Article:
57 Shampooing a resident’s hair in bed 9.Place the waterproof pad under the resident’s head and shoulders. Cover the resident with the bath blanket. Fold back the top sheet and regular blankets. 10.Place the trough under resident’s head. Connect trough to catch basin. Place one towel across the resident’s shoulders. 11.Protect resident’s eyes with dry washcloth.

58 Shampooing a resident’s hair in bed 12.Use pitcher or attachment to wet hair thoroughly. Apply a small amount of shampoo, usually the size of a quarter. 13.Lather and massage scalp with fingertips. Use a circular motion from front to back. Do not scratch the scalp.

59 Shampooing a resident’s hair in bed 14.Rinse hair until water runs clear. Apply conditioner. Rinse as directed on container. Be sure to rinse the hair thoroughly to prevent the scalp from getting dry and itchy. 15.Wrap resident’s hair in a clean towel. Dry his face with washcloth used to protect eyes. Gently rub the scalp and hair with the towel.

60 Shampooing a resident’s hair in bed 16.Remove trough and waterproof covering. 17.Empty, rinse, and wipe bath basin/pitcher. Return to proper storage. 18.Place soiled linen in proper container. 19.Remove and discard gloves. Wash your hands. 20.Raise head of bed.

61 Shampooing a resident’s hair in bed 21.Dry and comb resident’s hair as he or she prefers. See procedure later in the chapter. Return hair dryer and comb/brush to proper storage. 22.Make resident comfortable. 23.Return bed to lowest position. Remove privacy measures. 24.Leave call light within resident’s reach.

62 Shampooing a resident’s hair in bed 25.Wash your hands. 26.Be courteous and respectful at all times. 27.Report any changes in the resident to the nurse. Document procedure using facility guidelines.

63 12 Personal Care 6. Explain how to assist with bathing Shampooing hair at a sink versus on a stretcher: Some residents will have their hair shampooed at a sink. In this case, you will seat the resident in a chair that is the correct height for the sink, and you will pad the edge of the sink so that the resident’s neck is comfortable. The resident’s head should be tilted back slightly, in a comfortable position that is not overextended. When assisting a resident on a stretcher with shampooing hair, you will bring the stretcher to the sink and adjust the height of the stretcher to be even with the sink. You will lock the stretcher wheels and fasten safety straps. You will need to raise one side rail on the side farthest from you.

64 Giving a shower or tub bath Equipment: bath blanket, soap, shampoo, bath thermometer, 2-4 washcloths, 2-4 bath towels, clean gown and robe or clothes, non-skid footwear, 2 pairs of gloves, lotion, deodorant 1.Wash your hands. 2.Place equipment in shower or tub room. Put on gloves. Clean shower or tub area and shower chair.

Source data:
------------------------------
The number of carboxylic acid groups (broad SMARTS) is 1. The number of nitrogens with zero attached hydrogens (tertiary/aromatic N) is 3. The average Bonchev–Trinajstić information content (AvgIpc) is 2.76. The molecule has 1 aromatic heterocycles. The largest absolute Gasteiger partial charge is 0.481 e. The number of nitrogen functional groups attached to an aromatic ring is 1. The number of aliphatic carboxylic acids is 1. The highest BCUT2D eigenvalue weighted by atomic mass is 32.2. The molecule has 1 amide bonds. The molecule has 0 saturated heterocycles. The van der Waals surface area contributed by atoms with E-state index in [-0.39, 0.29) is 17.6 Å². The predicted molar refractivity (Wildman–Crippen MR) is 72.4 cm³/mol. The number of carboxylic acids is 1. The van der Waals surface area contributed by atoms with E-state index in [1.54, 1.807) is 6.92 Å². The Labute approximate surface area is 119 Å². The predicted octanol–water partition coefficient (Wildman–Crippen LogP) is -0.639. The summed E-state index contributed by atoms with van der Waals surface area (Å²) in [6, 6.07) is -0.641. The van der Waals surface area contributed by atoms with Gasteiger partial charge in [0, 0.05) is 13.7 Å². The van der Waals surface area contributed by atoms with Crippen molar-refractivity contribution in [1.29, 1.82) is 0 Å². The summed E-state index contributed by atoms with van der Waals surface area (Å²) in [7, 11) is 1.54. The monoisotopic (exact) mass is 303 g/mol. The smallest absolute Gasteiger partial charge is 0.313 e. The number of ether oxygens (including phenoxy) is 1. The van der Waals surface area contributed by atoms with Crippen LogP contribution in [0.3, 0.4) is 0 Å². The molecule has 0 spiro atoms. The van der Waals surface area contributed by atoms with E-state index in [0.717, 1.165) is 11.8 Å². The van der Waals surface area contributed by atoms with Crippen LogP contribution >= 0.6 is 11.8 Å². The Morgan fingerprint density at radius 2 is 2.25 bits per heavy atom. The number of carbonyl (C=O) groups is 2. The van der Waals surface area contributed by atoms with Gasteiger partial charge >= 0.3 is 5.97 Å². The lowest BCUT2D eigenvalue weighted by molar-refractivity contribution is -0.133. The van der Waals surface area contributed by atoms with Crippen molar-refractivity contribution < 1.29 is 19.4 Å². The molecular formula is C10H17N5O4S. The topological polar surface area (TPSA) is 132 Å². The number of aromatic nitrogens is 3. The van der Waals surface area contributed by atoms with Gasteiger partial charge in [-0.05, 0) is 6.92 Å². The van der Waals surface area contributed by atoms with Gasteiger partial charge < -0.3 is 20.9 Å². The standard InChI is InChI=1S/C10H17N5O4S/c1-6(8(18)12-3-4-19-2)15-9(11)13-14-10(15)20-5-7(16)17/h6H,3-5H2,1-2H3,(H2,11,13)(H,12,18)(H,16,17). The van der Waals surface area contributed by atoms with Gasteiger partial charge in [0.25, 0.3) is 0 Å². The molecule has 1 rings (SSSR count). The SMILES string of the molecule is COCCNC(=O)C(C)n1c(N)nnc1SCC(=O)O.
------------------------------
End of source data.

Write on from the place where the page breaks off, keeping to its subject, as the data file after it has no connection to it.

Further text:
65 Giving a shower or tub bath 3. Remove and discard gloves. 4.Wash your hands. 5.Go to resident’s room. Identify yourself by name. Identify the resident. Greet the resident by name. 6.Explain procedure to resident. Speak clearly, slowly, and directly. Maintain face-to-face contact whenever possible.

66 Giving a shower or tub bath 7.Provide for the resident’s privacy with a curtain, screen, or door. 8.Help resident to put on non-skid footwear. Transport resident to shower or tub room. For a shower: 9.If using a shower chair, place it into position and lock its wheels. Safely transfer resident into shower chair.

67 Giving a shower or tub bath 10.Turn on water. Test water temperature with thermometer. Water temperature should be no more than 105°F. Have resident check water temperature. Adjust if necessary. Check water temperature frequently throughout the shower. For a tub bath: 9.Safely transfer resident onto chair or tub lift.

68 Giving a shower or tub bath 10.Fill the tub halfway with warm water. Test water temperature with thermometer. Water temperature should be no more than 105° F. Have resident check water temperature. Remaining steps for either procedure: 11.Put on clean gloves. 12.Help resident remove clothing and shoes.

69 Giving a shower or tub bath 13.Help the resident into shower or tub. Put shower chair into shower and lock wheels. 14.Stay with resident during the entire procedure. 15.Let resident wash as much as possible on his or her own. Help to wash his or her face.

70 Giving a shower or tub bath 16.Help resident shampoo hair. The resident’s head should be tilted back slightly for the shampoo. The head should not be extended beyond its normal range. Carefully spray water over the hair, taking care that the water and shampoo/conditioner do not get into the eyes. Rinse the hair thoroughly.

71 Giving a shower or tub bath 17.Help to wash and rinse the entire body. Move from head to toe (clean to dirty). 18.Turn off water or drain the tub. Cover resident with bath blanket until the tub drains. 19.Unlock shower chair wheels if used. Roll resident out of shower, or help resident out of tub and onto a chair.